OBJECTIVE: Patients with myelin oligodendrocyte glycoprotein antibody (MOG-IgG)-associated disease (MOGAD) suffer from severe optic neuritis (ON) leading to retinal neuro-axonal loss, which can be quantified by optical coherence tomography (OCT). We assessed whether ON-independent retinal atrophy can be detected in MOGAD.
METHODS: Eighty patients with MOGAD and 139 healthy controls (HCs) were included. OCT data was acquired with (1) Spectralis spectral domain OCT (MOGAD: N = 66 and HCs: N = 103) and (2) Cirrus high-definition OCT (MOGAD: N = 14 and HCs: N = 36). Macular combined ganglion cell and inner plexiform layer (GCIPL) and peripapillary retinal nerve fiber layer (pRNFL) were quantified.
RESULTS: At baseline, GCIPL and pRNFL were lower in MOGAD eyes with a history of ON (MOGAD-ON) compared with MOGAD eyes without a history of ON (MOGAD-NON) and HCs (p < 0.001). MOGAD-NON eyes had lower GCIPL volume compared to HCs (p < 0.001) in the Spectralis, but not in the Cirrus cohort. Longitudinally (follow-up up to 3 years), MOGAD-ON with ON within the last 6-12 months before baseline exhibited greater pRNFL thinning than MOGAD-ON with an ON greater than 12 months ago (p < 0.001). The overall MOGAD cohort did not exhibit faster GCIPL thinning compared with the HC cohort.
INTERPRETATION: Our study suggests the absence of attack-independent retinal damage in patients with MOGAD. Yet, ongoing neuroaxonal damage or edema resolution seems to occur for up to 12 months after ON, which is longer than what has been reported with other ON forms. These findings support that the pathomechanisms underlying optic nerve involvement and the evolution of OCT retinal changes after ON is distinct in patients with MOGAD. ANN NEUROL 2022;92:476-485.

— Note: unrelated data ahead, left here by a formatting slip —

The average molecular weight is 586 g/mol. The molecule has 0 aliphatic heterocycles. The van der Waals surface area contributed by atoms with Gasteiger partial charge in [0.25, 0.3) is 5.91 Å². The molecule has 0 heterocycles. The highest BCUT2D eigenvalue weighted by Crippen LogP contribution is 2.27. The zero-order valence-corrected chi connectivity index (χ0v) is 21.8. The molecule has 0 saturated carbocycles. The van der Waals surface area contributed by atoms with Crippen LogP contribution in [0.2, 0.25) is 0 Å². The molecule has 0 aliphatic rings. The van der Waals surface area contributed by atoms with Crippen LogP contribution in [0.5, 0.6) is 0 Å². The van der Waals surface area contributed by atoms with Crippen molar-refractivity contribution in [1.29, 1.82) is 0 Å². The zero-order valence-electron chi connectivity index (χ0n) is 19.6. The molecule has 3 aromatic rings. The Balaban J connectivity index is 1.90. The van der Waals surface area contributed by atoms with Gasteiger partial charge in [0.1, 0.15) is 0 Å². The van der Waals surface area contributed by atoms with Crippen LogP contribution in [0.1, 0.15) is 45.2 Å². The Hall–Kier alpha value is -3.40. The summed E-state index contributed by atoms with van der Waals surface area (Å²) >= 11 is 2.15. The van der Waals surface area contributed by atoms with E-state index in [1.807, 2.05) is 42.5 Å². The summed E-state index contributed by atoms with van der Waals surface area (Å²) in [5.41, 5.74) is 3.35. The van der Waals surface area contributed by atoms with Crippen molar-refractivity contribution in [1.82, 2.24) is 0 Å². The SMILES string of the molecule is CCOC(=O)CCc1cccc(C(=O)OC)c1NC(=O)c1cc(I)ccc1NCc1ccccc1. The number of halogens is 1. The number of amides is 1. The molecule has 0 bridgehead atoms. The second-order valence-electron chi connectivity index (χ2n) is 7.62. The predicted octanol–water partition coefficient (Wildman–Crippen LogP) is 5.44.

Bibliografisk noteFunding Information:
J.H. and F.C.O. would like to thank Charlotte Bereuter, Angelika Bamberger, and Luise Böhm for their excellent technical support. This study was funded in part by the Guthy‐Jackson Charitable Foundation. J.H. is (partially) funded by the German Federal Ministry of Education and Research (Grant Numbers 01ZZ1603[A‐D] and 01ZZ1804[A‐H] DIFUTURE). F.C.O. received research support by the German Association of Neurology (Deutsche Gesellschaft für Neurologie) in context of this work and would like to thank the American Academy of Neurology (AAN) and the National Multiple Sclerosis Society (NMSS) for their research support. Open Access funding enabled and organized by Projekt DEAL.
© 2022 The Authors. Annals of Neurology published by Wiley Periodicals LLC on behalf of American Neurological Association.